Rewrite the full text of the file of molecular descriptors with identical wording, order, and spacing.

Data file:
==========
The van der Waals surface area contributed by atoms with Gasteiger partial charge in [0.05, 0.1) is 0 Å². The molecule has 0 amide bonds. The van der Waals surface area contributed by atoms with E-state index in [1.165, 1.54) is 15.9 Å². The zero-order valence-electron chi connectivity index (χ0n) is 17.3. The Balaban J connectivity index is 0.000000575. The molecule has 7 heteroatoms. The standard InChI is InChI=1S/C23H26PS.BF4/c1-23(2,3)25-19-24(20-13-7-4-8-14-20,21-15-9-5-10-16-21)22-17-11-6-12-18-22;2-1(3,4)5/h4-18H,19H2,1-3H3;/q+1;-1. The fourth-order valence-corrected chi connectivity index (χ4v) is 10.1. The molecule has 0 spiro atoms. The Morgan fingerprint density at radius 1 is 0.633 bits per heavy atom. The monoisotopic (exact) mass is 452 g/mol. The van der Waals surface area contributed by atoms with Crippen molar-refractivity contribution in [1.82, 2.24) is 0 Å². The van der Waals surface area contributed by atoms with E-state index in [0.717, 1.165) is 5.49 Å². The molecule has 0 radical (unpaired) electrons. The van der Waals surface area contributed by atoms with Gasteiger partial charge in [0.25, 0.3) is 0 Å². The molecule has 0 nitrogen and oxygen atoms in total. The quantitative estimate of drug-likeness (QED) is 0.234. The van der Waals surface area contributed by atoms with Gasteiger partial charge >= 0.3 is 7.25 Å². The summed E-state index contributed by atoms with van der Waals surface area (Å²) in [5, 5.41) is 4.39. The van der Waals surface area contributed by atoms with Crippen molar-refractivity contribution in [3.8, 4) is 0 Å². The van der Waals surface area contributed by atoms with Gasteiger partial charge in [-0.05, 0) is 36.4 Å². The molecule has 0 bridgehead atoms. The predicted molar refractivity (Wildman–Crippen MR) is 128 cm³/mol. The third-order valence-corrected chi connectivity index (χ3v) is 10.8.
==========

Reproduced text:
The van der Waals surface area contributed by atoms with Gasteiger partial charge in [0.05, 0.1) is 0 Å². The molecule has 0 amide bonds. The van der Waals surface area contributed by atoms with E-state index in [1.165, 1.54) is 15.9 Å². The zero-order valence-electron chi connectivity index (χ0n) is 17.3. The Balaban J connectivity index is 0.000000575. The molecule has 7 heteroatoms. The standard InChI is InChI=1S/C23H26PS.BF4/c1-23(2,3)25-19-24(20-13-7-4-8-14-20,21-15-9-5-10-16-21)22-17-11-6-12-18-22;2-1(3,4)5/h4-18H,19H2,1-3H3;/q+1;-1. The fourth-order valence-corrected chi connectivity index (χ4v) is 10.1. The molecule has 0 spiro atoms. The Morgan fingerprint density at radius 1 is 0.633 bits per heavy atom. The monoisotopic (exact) mass is 452 g/mol. The van der Waals surface area contributed by atoms with Crippen molar-refractivity contribution in [1.82, 2.24) is 0 Å². The van der Waals surface area contributed by atoms with E-state index in [0.717, 1.165) is 5.49 Å². The molecule has 0 radical (unpaired) electrons. The van der Waals surface area contributed by atoms with Gasteiger partial charge in [0.25, 0.3) is 0 Å². The molecule has 0 nitrogen and oxygen atoms in total. The quantitative estimate of drug-likeness (QED) is 0.234. The van der Waals surface area contributed by atoms with Gasteiger partial charge >= 0.3 is 7.25 Å². The summed E-state index contributed by atoms with van der Waals surface area (Å²) in [5, 5.41) is 4.39. The van der Waals surface area contributed by atoms with Crippen molar-refractivity contribution in [3.8, 4) is 0 Å². The van der Waals surface area contributed by atoms with Gasteiger partial charge in [-0.05, 0) is 36.4 Å². The molecule has 0 bridgehead atoms. The predicted molar refractivity (Wildman–Crippen MR) is 128 cm³/mol. The third-order valence-corrected chi connectivity index (χ3v) is 10.8.